Every word the woman said to her own people was deliberate, direct, but as soon as another noble greeted her she would become vague and simpering, or mysterious, or simply more vacant. There wasn't a single person that she spoke to the same way as another, and none of them seemed to notice it. Years of playing the games of the court had trained Hazelle in the kind of cunning that street con-men spent their lives perfecting. The more she watched the woman, the more Daine realised that Hazelle wasn't just an expert at the game: she loved playing it, too.

"Well, that seems to be everything." Daine jumped as the lady abruptly turned and started talking directly to her. "Shall we go, my dear?" Then, when Daine still hesitated, Hazelle's eyes narrowed playfully. "Annette, you must really stop this silly sulking. People will think you can't speak at all! Your father was just the same. Pshaw, I'll ask you again. Shall we proceed?"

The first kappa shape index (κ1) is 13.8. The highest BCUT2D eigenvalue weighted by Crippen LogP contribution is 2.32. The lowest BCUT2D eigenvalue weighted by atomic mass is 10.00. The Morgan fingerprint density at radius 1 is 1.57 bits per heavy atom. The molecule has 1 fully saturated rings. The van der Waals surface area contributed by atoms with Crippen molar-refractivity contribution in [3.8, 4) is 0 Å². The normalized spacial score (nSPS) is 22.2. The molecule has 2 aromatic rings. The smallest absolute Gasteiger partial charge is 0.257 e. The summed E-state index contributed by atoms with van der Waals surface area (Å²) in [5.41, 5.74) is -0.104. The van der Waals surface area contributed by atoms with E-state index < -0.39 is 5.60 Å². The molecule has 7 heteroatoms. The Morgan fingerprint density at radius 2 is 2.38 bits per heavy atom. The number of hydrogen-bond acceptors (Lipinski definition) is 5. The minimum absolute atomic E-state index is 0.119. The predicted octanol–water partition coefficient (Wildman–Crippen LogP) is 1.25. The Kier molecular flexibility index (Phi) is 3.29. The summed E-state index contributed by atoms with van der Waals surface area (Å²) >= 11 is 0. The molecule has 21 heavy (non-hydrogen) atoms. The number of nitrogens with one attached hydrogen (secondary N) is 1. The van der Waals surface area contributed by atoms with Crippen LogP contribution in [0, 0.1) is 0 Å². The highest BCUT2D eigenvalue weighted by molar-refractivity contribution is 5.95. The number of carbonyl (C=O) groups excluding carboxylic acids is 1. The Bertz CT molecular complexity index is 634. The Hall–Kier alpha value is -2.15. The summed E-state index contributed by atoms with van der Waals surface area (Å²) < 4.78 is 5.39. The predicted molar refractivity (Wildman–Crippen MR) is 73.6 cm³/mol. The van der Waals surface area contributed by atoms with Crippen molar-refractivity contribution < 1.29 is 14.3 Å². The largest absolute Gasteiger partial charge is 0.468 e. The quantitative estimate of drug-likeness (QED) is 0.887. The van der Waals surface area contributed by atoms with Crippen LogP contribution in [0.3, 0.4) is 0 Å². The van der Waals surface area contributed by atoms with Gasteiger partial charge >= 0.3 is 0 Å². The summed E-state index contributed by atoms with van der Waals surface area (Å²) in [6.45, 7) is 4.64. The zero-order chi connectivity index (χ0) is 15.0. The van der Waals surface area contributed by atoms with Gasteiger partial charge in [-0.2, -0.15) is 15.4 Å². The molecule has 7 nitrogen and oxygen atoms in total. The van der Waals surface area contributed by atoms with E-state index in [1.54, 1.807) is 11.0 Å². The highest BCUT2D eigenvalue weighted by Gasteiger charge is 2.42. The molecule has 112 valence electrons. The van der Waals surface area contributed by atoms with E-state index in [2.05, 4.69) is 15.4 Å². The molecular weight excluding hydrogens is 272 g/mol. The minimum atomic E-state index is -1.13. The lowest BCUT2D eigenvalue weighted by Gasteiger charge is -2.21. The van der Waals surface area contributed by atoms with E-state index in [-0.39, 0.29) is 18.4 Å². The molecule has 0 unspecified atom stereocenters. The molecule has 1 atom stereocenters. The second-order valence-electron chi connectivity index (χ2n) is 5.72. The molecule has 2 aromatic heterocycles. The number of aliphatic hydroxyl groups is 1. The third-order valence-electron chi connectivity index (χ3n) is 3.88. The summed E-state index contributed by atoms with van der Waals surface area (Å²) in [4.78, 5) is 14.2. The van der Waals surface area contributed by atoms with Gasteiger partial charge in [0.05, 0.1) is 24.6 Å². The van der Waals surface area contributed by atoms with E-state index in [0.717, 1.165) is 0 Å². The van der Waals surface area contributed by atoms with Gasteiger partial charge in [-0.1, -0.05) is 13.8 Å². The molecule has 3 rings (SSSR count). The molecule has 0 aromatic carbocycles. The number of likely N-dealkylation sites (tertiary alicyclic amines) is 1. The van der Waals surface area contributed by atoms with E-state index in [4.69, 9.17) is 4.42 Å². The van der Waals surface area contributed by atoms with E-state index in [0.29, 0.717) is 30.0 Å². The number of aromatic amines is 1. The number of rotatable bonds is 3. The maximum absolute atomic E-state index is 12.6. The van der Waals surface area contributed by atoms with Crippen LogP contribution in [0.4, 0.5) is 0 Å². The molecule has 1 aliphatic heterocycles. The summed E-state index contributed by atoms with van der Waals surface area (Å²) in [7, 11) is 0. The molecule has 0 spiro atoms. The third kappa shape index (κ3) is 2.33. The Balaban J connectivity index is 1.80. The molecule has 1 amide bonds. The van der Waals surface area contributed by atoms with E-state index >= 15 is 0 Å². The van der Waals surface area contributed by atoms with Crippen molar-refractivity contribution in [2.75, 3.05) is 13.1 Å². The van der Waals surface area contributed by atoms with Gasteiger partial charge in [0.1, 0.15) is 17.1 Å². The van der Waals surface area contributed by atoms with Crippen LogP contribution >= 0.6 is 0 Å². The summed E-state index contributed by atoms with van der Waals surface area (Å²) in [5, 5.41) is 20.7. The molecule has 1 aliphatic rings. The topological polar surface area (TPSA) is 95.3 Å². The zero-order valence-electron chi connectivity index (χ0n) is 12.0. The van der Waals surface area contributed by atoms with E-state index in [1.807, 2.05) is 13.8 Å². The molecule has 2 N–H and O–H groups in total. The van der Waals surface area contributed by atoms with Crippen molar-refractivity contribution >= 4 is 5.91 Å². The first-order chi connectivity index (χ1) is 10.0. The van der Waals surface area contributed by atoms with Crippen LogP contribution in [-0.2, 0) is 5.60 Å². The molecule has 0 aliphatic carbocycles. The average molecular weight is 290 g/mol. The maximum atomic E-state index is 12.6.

"Yes Auntie." Daine mumbled, so nonplussed that speaking aloud seemed almost easy.

Hazelle flashed her a bright smile, and then nudged her horse into a trot. They peeled away from the army of servants, with only a single pair following them. When she looked sidelong at the two men, they were laughing and joking with each other. It was only when Daine looked more closely that she saw the seasoned weapons hidden under their clothes. She bit her lip and paid attention to her pony. The animal was docile, quiet, peacefully following the mare and chewing absently at her bit.

They dismounted by a string of elegant buildings, made of the same grey stone that ringed the valley. Unlike the poorer parts of town, these buildings had carved the stone into intricate patterns. One of them had the shape of a tailor's sign hewn into its door, and when Hazelle strode towards the entry it swung open as if by magic.

"My lady!" The man who had opened the door fawned. "You're here to pick up tonight's attire, yes?"

"My dear Ten." Hazelle smiled, the edges of her eyes crinkling, and gestured behind her. "I have a small, niggling thing troubling me. And I thought- who might help me! And my answer, was, of course..." she gave him her hand, " favourite tailor."